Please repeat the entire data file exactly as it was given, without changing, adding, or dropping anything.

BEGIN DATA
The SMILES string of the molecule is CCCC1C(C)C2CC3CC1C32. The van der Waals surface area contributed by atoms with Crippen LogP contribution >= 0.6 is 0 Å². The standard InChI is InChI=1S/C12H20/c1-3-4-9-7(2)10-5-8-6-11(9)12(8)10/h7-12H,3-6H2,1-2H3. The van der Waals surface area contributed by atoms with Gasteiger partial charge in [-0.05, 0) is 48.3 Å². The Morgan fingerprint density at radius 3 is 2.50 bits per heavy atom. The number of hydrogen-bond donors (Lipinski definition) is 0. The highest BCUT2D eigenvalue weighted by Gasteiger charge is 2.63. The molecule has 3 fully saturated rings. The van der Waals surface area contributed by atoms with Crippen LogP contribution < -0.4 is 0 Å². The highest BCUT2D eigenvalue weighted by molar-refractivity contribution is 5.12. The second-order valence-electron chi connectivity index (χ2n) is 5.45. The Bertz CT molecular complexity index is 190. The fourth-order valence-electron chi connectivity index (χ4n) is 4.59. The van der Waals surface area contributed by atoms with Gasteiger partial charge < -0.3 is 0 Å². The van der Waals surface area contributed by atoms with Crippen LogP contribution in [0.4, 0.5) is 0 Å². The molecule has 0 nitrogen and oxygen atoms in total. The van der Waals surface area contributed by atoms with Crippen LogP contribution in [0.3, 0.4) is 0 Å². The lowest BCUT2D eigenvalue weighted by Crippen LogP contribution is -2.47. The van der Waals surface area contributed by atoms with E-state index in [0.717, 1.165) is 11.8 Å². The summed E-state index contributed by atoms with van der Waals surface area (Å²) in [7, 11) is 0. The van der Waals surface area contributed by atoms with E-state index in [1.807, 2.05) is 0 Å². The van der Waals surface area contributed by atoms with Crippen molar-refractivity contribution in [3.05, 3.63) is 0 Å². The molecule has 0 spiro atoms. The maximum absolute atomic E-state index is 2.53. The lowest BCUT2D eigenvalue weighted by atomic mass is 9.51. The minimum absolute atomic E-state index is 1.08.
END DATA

The SMILES string of the molecule is CCCC1C(C)C2CC3CC1C32. The van der Waals surface area contributed by atoms with Crippen LogP contribution >= 0.6 is 0 Å². The standard InChI is InChI=1S/C12H20/c1-3-4-9-7(2)10-5-8-6-11(9)12(8)10/h7-12H,3-6H2,1-2H3. The van der Waals surface area contributed by atoms with Gasteiger partial charge in [-0.05, 0) is 48.3 Å². The Morgan fingerprint density at radius 3 is 2.50 bits per heavy atom. The number of hydrogen-bond donors (Lipinski definition) is 0. The highest BCUT2D eigenvalue weighted by Gasteiger charge is 2.63. The molecule has 3 fully saturated rings. The van der Waals surface area contributed by atoms with Crippen LogP contribution < -0.4 is 0 Å². The highest BCUT2D eigenvalue weighted by molar-refractivity contribution is 5.12. The second-order valence-electron chi connectivity index (χ2n) is 5.45. The Bertz CT molecular complexity index is 190. The fourth-order valence-electron chi connectivity index (χ4n) is 4.59. The van der Waals surface area contributed by atoms with Gasteiger partial charge < -0.3 is 0 Å². The van der Waals surface area contributed by atoms with Crippen LogP contribution in [0.4, 0.5) is 0 Å². The molecule has 0 nitrogen and oxygen atoms in total. The van der Waals surface area contributed by atoms with Crippen LogP contribution in [0.3, 0.4) is 0 Å². The lowest BCUT2D eigenvalue weighted by Crippen LogP contribution is -2.47. The van der Waals surface area contributed by atoms with E-state index in [0.717, 1.165) is 11.8 Å². The summed E-state index contributed by atoms with van der Waals surface area (Å²) in [7, 11) is 0. The van der Waals surface area contributed by atoms with E-state index in [1.807, 2.05) is 0 Å². The van der Waals surface area contributed by atoms with Crippen molar-refractivity contribution in [3.05, 3.63) is 0 Å². The molecule has 0 spiro atoms. The maximum absolute atomic E-state index is 2.53. The lowest BCUT2D eigenvalue weighted by atomic mass is 9.51. The minimum absolute atomic E-state index is 1.08.